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Queen Mary 2
United States
Queen Elizabeth
Queen Mary
Lusitania & Mauretania
Other Liners


The Great Transatlantic Ocean Liners

Aquitania enters New YorkThe Transatlantic Ocean liners changed the world.  Up until the 1960s they were the only way to travel to the "new world".

They were the equivalent of the 747 today - but much more exciting.  Each arrival and departure in Liverpool, Southampton or New York was an event in itself.

They were extremely elegant, fantastically fast and unbelievably huge!  The biggest man made objects that could move - and boy did they move!  They were high society at sea, and THE place to be seen.

Are you American? If so, chances are your grandparents travelled on one of the great ocean liners like the Mauretania.

Are you European?  If so, chances are a relative of yours left on one of these great ships, or one of your relatives worked to build them.

What you probably don't know, is that these great ships helped us to win two world wars - they were the biggest troopships the world has ever known.

Click on the name of a ship below to read all about it... 

Last updates September 2010.


Queen Mary 2 (QM2) - in Service with Cunard.
(France, 2003)

The QE2's replacement, and the ship nobody thought they'd build.  Cunard's flagship.  The fourth Cunard Queen and the first transatlantic ocean liner since QE2 34 years before.

She is not just an ocean liner in name.  This is not just marketing 'spin'.  She is fast, strong and designed to be comfortable at speed in stormy waters.  She is uniquely custom-designed from her keel plates up.  A one-off.

The question is - is she the last?

QM2 : The Last Transatlantic Liner?

Queen Elizabeth 2 (QE2) - in Dubai, Retired.
(Scotland, 1969 - 2008)

The third Cunard Queen and the last to be Clyde built. 

For most of her service life she was the only transatlantic liner in service and was the fastest, most powerful, stylish and most famous liner afloat. 

When built, air travel was already the way to cross the Atlantic, so she was designed to be radically different to her predecessors.  she was the epitome of 60s British style - Swinging London at Sea and as comfortable cruising the caribbean, as battling the Atlantic.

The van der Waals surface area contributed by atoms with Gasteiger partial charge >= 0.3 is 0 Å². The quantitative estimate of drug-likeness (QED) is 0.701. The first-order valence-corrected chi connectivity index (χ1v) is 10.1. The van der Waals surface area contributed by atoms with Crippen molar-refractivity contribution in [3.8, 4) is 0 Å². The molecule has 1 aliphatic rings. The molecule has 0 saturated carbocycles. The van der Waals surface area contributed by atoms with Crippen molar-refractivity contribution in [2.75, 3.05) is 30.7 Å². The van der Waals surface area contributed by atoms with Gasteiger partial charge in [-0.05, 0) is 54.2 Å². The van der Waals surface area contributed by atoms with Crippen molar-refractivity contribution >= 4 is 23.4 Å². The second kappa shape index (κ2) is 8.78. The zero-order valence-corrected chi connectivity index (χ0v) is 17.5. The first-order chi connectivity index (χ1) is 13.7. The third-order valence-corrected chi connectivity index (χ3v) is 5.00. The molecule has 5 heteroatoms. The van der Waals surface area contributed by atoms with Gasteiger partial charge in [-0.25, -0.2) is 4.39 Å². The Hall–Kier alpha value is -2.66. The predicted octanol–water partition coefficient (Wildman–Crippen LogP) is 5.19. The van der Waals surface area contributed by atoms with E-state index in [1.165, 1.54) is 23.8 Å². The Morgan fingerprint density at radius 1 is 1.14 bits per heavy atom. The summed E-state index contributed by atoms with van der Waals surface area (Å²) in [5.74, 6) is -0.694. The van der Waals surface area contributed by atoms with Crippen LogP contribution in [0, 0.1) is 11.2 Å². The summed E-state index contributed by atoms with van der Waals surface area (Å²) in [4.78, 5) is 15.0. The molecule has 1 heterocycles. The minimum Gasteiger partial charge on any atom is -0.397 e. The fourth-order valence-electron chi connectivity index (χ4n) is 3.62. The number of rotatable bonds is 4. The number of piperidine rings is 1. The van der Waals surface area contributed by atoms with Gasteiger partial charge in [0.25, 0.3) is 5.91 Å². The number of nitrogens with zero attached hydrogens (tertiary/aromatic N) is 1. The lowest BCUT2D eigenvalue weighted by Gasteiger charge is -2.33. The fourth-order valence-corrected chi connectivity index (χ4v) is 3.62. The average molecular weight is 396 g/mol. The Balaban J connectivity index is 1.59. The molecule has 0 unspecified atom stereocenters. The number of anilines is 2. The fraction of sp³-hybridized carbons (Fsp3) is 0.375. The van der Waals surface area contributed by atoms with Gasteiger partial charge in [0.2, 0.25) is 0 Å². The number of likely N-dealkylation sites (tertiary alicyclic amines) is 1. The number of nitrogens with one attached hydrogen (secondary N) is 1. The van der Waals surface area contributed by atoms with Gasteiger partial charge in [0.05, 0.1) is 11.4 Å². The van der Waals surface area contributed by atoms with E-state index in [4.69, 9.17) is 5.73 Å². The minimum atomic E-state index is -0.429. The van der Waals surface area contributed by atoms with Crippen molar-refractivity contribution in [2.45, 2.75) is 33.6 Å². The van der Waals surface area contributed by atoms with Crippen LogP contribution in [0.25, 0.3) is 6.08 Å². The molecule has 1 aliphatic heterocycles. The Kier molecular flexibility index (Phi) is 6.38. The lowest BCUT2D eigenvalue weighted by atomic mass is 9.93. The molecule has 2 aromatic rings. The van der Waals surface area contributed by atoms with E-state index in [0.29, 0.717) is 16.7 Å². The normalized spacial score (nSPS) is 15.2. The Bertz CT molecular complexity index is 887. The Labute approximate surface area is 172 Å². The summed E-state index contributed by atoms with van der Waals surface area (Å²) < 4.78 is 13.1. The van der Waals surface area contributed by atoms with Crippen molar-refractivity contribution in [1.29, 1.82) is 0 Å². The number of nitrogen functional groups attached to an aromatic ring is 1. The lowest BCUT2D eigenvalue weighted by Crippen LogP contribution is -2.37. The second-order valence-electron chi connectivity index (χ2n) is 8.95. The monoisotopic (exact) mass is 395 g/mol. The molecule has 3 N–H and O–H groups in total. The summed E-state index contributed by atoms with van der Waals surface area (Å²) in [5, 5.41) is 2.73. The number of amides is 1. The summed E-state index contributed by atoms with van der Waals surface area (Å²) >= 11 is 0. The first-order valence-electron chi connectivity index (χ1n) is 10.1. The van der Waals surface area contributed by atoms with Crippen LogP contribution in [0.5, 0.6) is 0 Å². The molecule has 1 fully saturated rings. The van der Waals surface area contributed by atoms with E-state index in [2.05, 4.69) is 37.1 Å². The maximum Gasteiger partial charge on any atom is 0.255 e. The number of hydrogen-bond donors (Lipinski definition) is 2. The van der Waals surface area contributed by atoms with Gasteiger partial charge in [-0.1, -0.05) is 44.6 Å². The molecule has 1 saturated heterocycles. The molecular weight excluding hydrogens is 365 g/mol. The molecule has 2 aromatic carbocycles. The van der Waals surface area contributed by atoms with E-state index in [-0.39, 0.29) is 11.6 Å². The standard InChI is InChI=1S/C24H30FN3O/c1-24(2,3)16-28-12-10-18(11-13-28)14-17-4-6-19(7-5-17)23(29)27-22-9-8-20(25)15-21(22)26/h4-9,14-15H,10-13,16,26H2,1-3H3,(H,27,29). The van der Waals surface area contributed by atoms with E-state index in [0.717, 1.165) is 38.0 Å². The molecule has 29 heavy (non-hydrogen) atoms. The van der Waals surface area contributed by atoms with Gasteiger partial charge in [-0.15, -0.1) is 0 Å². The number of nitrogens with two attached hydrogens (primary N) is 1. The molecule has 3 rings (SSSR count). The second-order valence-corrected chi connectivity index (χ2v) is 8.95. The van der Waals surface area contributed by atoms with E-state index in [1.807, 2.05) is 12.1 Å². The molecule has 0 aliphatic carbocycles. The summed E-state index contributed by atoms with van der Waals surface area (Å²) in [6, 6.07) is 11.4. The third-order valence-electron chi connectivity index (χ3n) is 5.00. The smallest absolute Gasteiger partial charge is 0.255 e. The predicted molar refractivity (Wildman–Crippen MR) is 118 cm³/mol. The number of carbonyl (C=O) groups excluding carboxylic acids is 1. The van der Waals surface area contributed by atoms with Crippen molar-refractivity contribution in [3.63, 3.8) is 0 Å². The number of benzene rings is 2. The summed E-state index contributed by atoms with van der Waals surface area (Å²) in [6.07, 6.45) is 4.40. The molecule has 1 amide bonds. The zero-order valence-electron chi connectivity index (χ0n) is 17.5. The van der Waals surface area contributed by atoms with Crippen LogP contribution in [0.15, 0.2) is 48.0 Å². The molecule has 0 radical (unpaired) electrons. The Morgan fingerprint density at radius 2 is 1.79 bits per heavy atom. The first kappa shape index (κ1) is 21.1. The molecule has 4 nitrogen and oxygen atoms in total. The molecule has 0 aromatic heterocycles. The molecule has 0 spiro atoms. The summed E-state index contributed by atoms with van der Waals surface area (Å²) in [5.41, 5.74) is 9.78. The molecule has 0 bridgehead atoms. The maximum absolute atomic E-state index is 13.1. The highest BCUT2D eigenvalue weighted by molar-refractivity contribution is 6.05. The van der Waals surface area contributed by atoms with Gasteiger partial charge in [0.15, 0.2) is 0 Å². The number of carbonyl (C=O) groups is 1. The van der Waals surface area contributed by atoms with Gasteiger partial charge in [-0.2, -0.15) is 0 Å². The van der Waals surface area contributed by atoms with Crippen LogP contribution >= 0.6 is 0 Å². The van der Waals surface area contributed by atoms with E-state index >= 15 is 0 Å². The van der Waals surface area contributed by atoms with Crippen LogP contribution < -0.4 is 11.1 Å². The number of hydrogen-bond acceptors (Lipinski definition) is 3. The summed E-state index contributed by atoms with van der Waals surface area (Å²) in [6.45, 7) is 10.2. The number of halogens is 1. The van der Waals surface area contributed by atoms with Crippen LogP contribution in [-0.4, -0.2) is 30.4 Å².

The Legendary QE2

S.S. France, 1962 - 1974
S.S. Norway, 1980-2003 - broken up.

Reborn as the slower but more profitable "Norway" cruise ship in 1980, she was both the last of the great French transatlantic ocean liners and the first of the new cruise liners.

The longest ship in the world for 43 years!

Beached after a long struggle at Alang shipbreakers, August 2006 and broken up during 2008.

SS United States - in Philadelphia, retired.
(USA, 1952 - 1969)

By far the fastest liner ever, she was rapidly overtaken by the Jet age and became unprofitable.

Designed to be for both navy and commercial use, she was a radical departure from every liner before, or after her.

Today, sadly, she stands idle and stripped in Philadelphia awaiting an uncertain fate.

RMS Queen Elizabeth - destroyed by fire & broken up
(Scotland, 1940/1946-1968)

For decades, the largest liner afloat, the Queen Elizabeth , the second Cunard Queen to be built, helped win World War 2 with her sister ship, The Queen Mary.

Her 1940 secret escape while unfinished from under the nose of the Luftwaffe is a fantastic story.

RMS Queen Mary - retired, in Long Beach as a hotel
(Scotland, 1936 - 1967)

Arguably the most famous ocean liner ever and the first of the Cunard Queens.  
Born in the 30s depression, spent the War years outrunning all the enemy craft and carrying up to 17,000 troops in one crossing. 

The epitome of Art Deco style and elegance.  Queen Mary is now a floating Hotel in Long Beach - just a shell of her former self as the fastest ship afloat but still with us.

SS Normandie - destroyed by fire & broken up
(France, 1935 - 1942)

The most stylish liner ever.  An Art Deco beauty which may have captured the Blue Riband from the Queen Mary had she not met a very tragic end in New York.

Lusitania - sunk by enemy action during WW1
(Scotland, 1907 - 1915)

Mauretania - broken up
(Liverpool 1907 - 1934)

For years the most famous fastest, most luxurious ships afloat.

The Lusitania was sunk by a German U-boat with the loss of over 1100 lives while the Mauretania had a long and successful career.

Aquitania - broken up.
(Scotland, 1914-1950)

"The ship beautiful" served for an amazing 35 years including during both world wars and was for a long time the last remaining 4-funnel ship in the world.


The Aquitania, with her lights ablaze, captures the romance of an ocean crossing.  The moonlight, bright decks and funnels aglow is captured in this poster from the 1920s.

Other Liners

Caronia, Ivernia, Saxonia, Transvaal Castle

Recommended Reading
I own all these books, and heartily recommend each one.  I've also made some recommendations on the page for individual ships


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